229  Sarum College 25thFeb14In supervision generally, a more experienced practitioner is available to a less experienced one to discuss the latter’s work and its impact on them, and to support them in the planning and doing of this work.

In some quarters however, supervision is met with distrust and anxiety: it has come to mean micro-management, judgement, shame and failure. However, the intention of supervision is to be positive and enriching, providing a balance of support and challenge that encourages reflection and prompts the supervisee towards excellence in practice.

Michael Carroll describes supervision as a way of seeing things differently, literally applying a ‘super-vision’ that brings new eyes, new perceptions and new vision to the work: a super way of visioning.1 This super-vision involves being prepared to take on new ways of seeing. In attempting to see with new eyes, the supervisor attends to the professional needs of the supervisee as well as to the work and the manner in which it is undertaken. Crucially, this endeavour to ‘see’ also applies to the supervisee’s inner processes, including their experience of themselves in the work as well as their shifting perceptions of these events and encounters. In supervision the supervisor’s role is to see the world through the eyes of the supervisee and to see it bigger, more broadly. Ultimately, when entering the world of supervisees, the supervisor is also entering the world beyond them: the world of the organisation and the community whom the supervisee serves.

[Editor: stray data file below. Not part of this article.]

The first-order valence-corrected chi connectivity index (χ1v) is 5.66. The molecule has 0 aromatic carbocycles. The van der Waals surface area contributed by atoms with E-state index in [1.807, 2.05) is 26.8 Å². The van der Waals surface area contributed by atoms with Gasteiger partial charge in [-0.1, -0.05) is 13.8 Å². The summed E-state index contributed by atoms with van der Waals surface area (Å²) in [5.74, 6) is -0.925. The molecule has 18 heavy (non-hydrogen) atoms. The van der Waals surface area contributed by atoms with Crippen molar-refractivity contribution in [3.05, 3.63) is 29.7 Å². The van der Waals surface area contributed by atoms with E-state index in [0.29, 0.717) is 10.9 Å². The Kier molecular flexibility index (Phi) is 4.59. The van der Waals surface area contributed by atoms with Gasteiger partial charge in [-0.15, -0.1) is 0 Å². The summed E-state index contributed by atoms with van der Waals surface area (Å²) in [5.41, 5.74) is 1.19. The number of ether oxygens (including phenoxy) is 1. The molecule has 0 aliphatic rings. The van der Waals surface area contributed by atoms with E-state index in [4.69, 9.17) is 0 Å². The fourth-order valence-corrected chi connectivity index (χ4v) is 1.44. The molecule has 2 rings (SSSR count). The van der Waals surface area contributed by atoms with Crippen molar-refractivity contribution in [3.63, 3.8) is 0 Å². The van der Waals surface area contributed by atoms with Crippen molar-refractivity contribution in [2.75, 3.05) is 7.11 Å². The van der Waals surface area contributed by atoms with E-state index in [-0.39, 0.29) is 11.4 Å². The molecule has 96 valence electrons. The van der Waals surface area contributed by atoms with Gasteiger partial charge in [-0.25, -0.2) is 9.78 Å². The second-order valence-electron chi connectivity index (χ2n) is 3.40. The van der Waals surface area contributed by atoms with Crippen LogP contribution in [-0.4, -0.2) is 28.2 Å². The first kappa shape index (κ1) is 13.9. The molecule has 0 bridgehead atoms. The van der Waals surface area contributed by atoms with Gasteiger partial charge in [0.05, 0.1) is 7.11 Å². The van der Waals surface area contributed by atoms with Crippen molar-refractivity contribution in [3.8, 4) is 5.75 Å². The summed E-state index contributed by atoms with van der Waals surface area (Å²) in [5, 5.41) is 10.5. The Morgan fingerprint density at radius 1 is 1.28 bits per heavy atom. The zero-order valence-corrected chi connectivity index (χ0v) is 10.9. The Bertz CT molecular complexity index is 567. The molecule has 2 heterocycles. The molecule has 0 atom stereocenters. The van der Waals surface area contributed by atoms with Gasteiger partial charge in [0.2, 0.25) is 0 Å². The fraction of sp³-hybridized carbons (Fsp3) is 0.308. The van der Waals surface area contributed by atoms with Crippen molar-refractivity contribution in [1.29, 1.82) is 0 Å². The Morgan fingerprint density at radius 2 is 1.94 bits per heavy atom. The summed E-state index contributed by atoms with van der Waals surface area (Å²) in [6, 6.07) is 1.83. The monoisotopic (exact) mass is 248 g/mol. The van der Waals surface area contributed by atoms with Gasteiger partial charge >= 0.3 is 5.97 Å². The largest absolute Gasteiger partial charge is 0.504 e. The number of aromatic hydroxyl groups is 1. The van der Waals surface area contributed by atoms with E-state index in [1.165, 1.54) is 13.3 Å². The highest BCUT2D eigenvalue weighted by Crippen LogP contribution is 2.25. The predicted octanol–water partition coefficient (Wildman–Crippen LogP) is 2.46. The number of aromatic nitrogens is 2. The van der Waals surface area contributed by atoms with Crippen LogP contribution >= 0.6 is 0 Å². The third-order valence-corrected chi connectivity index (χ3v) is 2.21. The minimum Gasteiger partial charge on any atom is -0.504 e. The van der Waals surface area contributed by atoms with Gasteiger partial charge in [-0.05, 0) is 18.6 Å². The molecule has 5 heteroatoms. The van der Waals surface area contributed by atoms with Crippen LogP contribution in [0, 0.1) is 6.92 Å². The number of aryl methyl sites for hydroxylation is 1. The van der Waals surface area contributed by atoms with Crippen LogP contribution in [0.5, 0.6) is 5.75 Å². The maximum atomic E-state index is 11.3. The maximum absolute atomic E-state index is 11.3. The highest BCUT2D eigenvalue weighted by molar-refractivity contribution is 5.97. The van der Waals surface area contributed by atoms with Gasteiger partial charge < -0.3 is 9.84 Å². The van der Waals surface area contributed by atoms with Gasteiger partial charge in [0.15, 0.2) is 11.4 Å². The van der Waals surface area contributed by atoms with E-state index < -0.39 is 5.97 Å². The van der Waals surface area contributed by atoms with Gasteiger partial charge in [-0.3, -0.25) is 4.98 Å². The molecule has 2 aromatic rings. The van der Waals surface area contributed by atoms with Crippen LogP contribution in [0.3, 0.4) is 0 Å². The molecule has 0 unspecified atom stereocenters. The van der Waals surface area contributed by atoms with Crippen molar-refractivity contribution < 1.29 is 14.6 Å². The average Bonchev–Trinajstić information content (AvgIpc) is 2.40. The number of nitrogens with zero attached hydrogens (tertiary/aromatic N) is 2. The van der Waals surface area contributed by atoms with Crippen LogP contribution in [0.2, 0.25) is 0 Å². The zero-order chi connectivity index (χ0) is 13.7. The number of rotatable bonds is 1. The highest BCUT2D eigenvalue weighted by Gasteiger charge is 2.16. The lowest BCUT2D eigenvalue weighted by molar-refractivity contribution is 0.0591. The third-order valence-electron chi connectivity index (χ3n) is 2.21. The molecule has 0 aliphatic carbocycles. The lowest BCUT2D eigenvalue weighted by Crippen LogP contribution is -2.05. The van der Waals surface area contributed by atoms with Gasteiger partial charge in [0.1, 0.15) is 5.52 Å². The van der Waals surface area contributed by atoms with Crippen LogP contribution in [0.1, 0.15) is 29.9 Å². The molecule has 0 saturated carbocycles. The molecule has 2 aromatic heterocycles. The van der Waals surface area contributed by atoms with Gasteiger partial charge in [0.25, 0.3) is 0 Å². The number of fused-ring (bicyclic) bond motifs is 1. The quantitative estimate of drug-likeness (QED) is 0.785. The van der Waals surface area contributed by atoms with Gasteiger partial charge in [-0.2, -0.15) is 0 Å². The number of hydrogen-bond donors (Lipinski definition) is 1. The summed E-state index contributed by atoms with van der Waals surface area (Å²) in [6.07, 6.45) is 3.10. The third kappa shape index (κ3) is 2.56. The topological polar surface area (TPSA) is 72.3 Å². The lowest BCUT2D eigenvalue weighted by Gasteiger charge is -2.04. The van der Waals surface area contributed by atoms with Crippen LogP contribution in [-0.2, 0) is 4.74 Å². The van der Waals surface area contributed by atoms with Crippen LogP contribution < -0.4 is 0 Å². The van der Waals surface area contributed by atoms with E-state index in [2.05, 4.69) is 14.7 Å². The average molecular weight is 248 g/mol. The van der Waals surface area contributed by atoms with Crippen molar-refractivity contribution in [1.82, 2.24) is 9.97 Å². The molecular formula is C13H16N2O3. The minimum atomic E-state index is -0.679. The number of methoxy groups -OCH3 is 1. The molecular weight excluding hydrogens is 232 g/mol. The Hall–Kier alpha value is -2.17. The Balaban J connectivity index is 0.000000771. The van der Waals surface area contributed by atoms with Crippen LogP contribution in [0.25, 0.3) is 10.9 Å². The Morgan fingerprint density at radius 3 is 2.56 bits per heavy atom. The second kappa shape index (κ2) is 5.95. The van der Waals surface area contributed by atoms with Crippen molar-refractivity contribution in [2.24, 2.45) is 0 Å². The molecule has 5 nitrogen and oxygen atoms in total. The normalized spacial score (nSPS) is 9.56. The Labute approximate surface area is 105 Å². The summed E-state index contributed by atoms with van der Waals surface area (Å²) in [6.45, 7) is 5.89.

Sarum College is dedicated to providing high quality, multi-disciplinary supervision, delivered by skilled and experienced supervisors.

1 Michael Carroll, 2010, Supervision a Journey of Life Long Learning. in R. Shohet. ed. Supervision as Transformation: a passion for learning. London: Jessica Kingsley, pp. 14-28

Text taken from T. Nolan, Supervision as a Courageous Conversation ©2014